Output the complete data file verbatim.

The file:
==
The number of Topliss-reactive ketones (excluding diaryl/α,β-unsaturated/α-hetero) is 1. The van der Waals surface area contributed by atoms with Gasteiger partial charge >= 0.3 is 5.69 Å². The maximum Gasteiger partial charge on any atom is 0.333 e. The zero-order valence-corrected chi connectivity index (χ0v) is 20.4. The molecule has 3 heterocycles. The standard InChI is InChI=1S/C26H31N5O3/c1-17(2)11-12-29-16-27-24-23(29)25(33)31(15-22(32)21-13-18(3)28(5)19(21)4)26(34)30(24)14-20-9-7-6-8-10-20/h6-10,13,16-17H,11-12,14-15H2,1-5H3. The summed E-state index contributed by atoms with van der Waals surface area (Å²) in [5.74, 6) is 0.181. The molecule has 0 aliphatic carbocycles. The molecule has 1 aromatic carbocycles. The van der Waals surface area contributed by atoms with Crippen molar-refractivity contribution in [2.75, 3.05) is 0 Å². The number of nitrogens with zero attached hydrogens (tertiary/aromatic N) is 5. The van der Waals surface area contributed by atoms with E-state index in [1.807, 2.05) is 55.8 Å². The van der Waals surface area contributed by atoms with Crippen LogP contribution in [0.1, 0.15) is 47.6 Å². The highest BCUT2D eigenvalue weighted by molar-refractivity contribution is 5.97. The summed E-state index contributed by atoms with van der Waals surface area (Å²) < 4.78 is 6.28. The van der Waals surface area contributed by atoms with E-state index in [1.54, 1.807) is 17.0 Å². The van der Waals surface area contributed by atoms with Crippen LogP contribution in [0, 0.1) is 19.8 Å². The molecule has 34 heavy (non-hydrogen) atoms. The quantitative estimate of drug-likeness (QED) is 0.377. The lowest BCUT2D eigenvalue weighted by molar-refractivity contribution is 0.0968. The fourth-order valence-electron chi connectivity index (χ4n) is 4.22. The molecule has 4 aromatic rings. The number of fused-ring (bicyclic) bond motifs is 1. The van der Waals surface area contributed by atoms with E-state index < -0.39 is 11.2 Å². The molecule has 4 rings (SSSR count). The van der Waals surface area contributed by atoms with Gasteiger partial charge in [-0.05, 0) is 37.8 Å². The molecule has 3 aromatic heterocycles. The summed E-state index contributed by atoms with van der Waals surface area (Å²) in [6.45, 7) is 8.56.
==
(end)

The number of Topliss-reactive ketones (excluding diaryl/α,β-unsaturated/α-hetero) is 1. The van der Waals surface area contributed by atoms with Gasteiger partial charge >= 0.3 is 5.69 Å². The maximum Gasteiger partial charge on any atom is 0.333 e. The zero-order valence-corrected chi connectivity index (χ0v) is 20.4. The molecule has 3 heterocycles. The standard InChI is InChI=1S/C26H31N5O3/c1-17(2)11-12-29-16-27-24-23(29)25(33)31(15-22(32)21-13-18(3)28(5)19(21)4)26(34)30(24)14-20-9-7-6-8-10-20/h6-10,13,16-17H,11-12,14-15H2,1-5H3. The summed E-state index contributed by atoms with van der Waals surface area (Å²) in [5.74, 6) is 0.181. The molecule has 0 aliphatic carbocycles. The molecule has 1 aromatic carbocycles. The van der Waals surface area contributed by atoms with Crippen molar-refractivity contribution in [2.75, 3.05) is 0 Å². The number of nitrogens with zero attached hydrogens (tertiary/aromatic N) is 5. The van der Waals surface area contributed by atoms with E-state index in [1.807, 2.05) is 55.8 Å². The van der Waals surface area contributed by atoms with Crippen LogP contribution in [0.1, 0.15) is 47.6 Å². The highest BCUT2D eigenvalue weighted by molar-refractivity contribution is 5.97. The summed E-state index contributed by atoms with van der Waals surface area (Å²) < 4.78 is 6.28. The van der Waals surface area contributed by atoms with E-state index in [1.54, 1.807) is 17.0 Å². The van der Waals surface area contributed by atoms with Crippen LogP contribution in [0, 0.1) is 19.8 Å². The molecule has 34 heavy (non-hydrogen) atoms. The quantitative estimate of drug-likeness (QED) is 0.377. The lowest BCUT2D eigenvalue weighted by molar-refractivity contribution is 0.0968. The fourth-order valence-electron chi connectivity index (χ4n) is 4.22. The molecule has 4 aromatic rings. The number of fused-ring (bicyclic) bond motifs is 1. The van der Waals surface area contributed by atoms with E-state index < -0.39 is 11.2 Å². The molecule has 4 rings (SSSR count). The van der Waals surface area contributed by atoms with Gasteiger partial charge in [-0.05, 0) is 37.8 Å². The molecule has 3 aromatic heterocycles. The summed E-state index contributed by atoms with van der Waals surface area (Å²) in [6.45, 7) is 8.56.